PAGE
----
Bernadine Evaristo uses a type of prose poetry to introduce us to a variety of women whose stories interweave and who come together at the after party of a play written by one of the women. Evaristo presents us with a multitude of concerns that these women face. They are all black or mixed race except one who nevertheless finds she has mixed ethnicity when she takes a DNA test. The women are from diverse backgrounds. We get to know them really well and Evaristo has given each one her unique voice.   

Wednesday, 1 July 2020

Anne of Green Gables by L M Montgomery

2017, first published 1908  

Anne Shirley has red hair, freckles and a vivid imagination. All three often get her into trouble. She is an orphan and adopted by Matthew and Marilla Cuthbert.  They’d really wanted a boy.  She gets into and survives a multitude of scrapes. In many ways this is a coming of age story, even though these are normally reserved for older readers.  Anne grows up but does not lose any of her charms.   
We certainly get an insight into life on Prince Edward Island at the start of the 20th century. L M Montgomery writes with the senses and we have a vivid picture of that place.  

The characters are richly drawn. Montgomery writes engagingly.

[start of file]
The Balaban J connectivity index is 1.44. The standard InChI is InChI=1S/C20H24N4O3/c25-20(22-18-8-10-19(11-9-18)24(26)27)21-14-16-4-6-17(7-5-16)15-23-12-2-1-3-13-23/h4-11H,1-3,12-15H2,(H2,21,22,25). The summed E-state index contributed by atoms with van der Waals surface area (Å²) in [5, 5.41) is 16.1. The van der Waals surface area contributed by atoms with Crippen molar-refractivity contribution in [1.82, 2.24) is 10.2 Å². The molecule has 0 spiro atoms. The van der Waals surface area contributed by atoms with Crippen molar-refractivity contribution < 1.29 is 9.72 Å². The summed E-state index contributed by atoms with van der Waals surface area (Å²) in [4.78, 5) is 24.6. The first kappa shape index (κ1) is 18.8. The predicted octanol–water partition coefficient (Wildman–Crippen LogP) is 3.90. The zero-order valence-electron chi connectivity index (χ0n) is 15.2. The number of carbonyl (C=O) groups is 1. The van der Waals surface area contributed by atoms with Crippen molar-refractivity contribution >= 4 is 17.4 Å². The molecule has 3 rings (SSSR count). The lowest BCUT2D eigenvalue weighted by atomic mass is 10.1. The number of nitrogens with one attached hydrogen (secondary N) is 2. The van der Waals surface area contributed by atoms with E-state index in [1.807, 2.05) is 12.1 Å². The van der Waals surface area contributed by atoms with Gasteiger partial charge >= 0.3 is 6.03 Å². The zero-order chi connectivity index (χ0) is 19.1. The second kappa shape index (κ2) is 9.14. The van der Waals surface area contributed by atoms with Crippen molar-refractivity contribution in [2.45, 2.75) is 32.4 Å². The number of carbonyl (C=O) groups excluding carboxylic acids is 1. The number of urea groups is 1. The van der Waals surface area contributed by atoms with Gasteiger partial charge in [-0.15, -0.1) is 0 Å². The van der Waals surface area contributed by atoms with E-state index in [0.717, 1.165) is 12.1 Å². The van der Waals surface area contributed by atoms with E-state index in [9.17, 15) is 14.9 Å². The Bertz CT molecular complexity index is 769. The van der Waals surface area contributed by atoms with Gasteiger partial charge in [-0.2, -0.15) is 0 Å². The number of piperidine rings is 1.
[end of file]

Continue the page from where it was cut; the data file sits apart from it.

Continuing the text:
The book has many characteristics that would suit the teen reader as well: -a love interest, peer pressure, fashion.  However, it is so much of an earlier era that it isn’t quite sophisticated enough for an older reader. 

It will be a challenge for the upper primary school student. The language register is high. It is 392 pages long, in blocked text  and with an adult font.  

I myself have just read it for the fourth time. It’s not like me to reread books , especially three times.  I read it first when I was nine years old.  My teacher gave it to me to try to wean me of Enid Blyton.  I enjoyed it then but it was quite hard work.  I reread it just before I started my MA in Writing for Children. I’m writing a history of children’s literature, so that has made me read it again. I’ve now bought a boxed-set of all of the Anne stories and that has brought me to it once more.  This time I’m reading for leisure, at the time of the lock down because of the coronavirus pandemic. It is such a delight and a fantastic escape.    

Monday, 1 June 2020

North Child by Edit Pattou

This is another of those books that are difficult to place exactly. It is a fairy story and contains some tropes with which even the youngest reader is familiar: the prince trapped in an animal’s body, an icy queen enchanting a weakened male, the young maiden – who happens here to be called Rose, so could remind us of Rose Red or Briar Rose,  – choosing to go back to the home of the beast. Yet love is explored in great detail so it may suit the more emotionally mature reader.  There is no sex but Rose does share a bed with an at the time unknown male. Might it yet appeal to young adults?